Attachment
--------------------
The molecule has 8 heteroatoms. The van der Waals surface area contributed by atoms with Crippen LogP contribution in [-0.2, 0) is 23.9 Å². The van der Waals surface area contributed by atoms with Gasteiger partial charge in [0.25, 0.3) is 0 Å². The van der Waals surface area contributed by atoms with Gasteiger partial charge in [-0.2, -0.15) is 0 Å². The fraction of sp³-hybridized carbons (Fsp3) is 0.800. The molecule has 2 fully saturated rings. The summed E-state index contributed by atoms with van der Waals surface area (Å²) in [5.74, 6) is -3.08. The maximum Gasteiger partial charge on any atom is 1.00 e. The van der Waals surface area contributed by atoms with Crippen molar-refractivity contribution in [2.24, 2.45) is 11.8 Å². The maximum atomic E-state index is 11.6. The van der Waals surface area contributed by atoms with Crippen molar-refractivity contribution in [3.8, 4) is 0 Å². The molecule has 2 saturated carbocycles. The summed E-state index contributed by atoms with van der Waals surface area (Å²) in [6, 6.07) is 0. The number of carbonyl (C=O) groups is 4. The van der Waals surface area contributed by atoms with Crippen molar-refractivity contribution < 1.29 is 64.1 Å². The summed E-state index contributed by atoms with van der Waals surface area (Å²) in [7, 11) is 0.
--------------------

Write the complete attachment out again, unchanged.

The molecule has 8 heteroatoms. The van der Waals surface area contributed by atoms with Crippen LogP contribution in [-0.2, 0) is 23.9 Å². The van der Waals surface area contributed by atoms with Gasteiger partial charge in [0.25, 0.3) is 0 Å². The van der Waals surface area contributed by atoms with Gasteiger partial charge in [-0.2, -0.15) is 0 Å². The fraction of sp³-hybridized carbons (Fsp3) is 0.800. The molecule has 2 fully saturated rings. The summed E-state index contributed by atoms with van der Waals surface area (Å²) in [5.74, 6) is -3.08. The maximum Gasteiger partial charge on any atom is 1.00 e. The van der Waals surface area contributed by atoms with Crippen molar-refractivity contribution in [2.24, 2.45) is 11.8 Å². The maximum atomic E-state index is 11.6. The van der Waals surface area contributed by atoms with Crippen molar-refractivity contribution in [3.8, 4) is 0 Å². The molecule has 2 saturated carbocycles. The summed E-state index contributed by atoms with van der Waals surface area (Å²) in [6, 6.07) is 0. The number of carbonyl (C=O) groups is 4. The van der Waals surface area contributed by atoms with Crippen molar-refractivity contribution < 1.29 is 64.1 Å². The summed E-state index contributed by atoms with van der Waals surface area (Å²) in [7, 11) is 0.